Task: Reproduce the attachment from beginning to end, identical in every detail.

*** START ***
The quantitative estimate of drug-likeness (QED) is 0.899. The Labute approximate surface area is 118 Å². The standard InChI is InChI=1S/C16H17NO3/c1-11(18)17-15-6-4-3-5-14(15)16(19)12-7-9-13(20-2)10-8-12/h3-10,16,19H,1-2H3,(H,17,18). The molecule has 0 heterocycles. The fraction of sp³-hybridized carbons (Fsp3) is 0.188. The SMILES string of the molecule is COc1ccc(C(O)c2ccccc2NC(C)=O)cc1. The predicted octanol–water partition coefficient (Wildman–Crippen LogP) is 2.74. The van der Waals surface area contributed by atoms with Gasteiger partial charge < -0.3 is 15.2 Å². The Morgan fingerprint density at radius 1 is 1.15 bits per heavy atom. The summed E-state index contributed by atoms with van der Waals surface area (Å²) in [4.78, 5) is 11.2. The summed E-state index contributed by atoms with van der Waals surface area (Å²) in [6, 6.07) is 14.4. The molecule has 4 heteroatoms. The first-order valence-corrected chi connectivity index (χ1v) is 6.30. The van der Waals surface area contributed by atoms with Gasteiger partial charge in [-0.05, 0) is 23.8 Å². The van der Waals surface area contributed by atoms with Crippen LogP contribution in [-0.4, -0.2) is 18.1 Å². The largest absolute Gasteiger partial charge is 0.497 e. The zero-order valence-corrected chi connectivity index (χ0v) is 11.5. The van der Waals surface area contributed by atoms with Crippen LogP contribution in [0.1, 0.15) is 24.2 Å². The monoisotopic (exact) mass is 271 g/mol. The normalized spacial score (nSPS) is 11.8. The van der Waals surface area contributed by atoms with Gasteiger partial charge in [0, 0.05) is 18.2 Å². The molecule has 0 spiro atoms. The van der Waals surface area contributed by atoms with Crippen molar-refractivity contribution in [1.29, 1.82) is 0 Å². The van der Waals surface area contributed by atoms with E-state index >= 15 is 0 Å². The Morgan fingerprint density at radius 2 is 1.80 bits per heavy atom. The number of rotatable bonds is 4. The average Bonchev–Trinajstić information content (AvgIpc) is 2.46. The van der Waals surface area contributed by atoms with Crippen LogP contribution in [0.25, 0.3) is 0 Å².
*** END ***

The quantitative estimate of drug-likeness (QED) is 0.899. The Labute approximate surface area is 118 Å². The standard InChI is InChI=1S/C16H17NO3/c1-11(18)17-15-6-4-3-5-14(15)16(19)12-7-9-13(20-2)10-8-12/h3-10,16,19H,1-2H3,(H,17,18). The molecule has 0 heterocycles. The fraction of sp³-hybridized carbons (Fsp3) is 0.188. The SMILES string of the molecule is COc1ccc(C(O)c2ccccc2NC(C)=O)cc1. The predicted octanol–water partition coefficient (Wildman–Crippen LogP) is 2.74. The van der Waals surface area contributed by atoms with Gasteiger partial charge < -0.3 is 15.2 Å². The Morgan fingerprint density at radius 1 is 1.15 bits per heavy atom. The summed E-state index contributed by atoms with van der Waals surface area (Å²) in [4.78, 5) is 11.2. The summed E-state index contributed by atoms with van der Waals surface area (Å²) in [6, 6.07) is 14.4. The molecule has 4 heteroatoms. The first-order valence-corrected chi connectivity index (χ1v) is 6.30. The van der Waals surface area contributed by atoms with Gasteiger partial charge in [-0.05, 0) is 23.8 Å². The van der Waals surface area contributed by atoms with Crippen LogP contribution in [-0.4, -0.2) is 18.1 Å². The largest absolute Gasteiger partial charge is 0.497 e. The zero-order valence-corrected chi connectivity index (χ0v) is 11.5. The van der Waals surface area contributed by atoms with Crippen LogP contribution in [0.1, 0.15) is 24.2 Å². The monoisotopic (exact) mass is 271 g/mol. The normalized spacial score (nSPS) is 11.8. The van der Waals surface area contributed by atoms with Gasteiger partial charge in [0, 0.05) is 18.2 Å². The molecule has 0 spiro atoms. The van der Waals surface area contributed by atoms with Crippen molar-refractivity contribution in [1.29, 1.82) is 0 Å². The van der Waals surface area contributed by atoms with E-state index >= 15 is 0 Å². The Morgan fingerprint density at radius 2 is 1.80 bits per heavy atom. The number of rotatable bonds is 4. The average Bonchev–Trinajstić information content (AvgIpc) is 2.46. The van der Waals surface area contributed by atoms with Crippen LogP contribution in [0.25, 0.3) is 0 Å².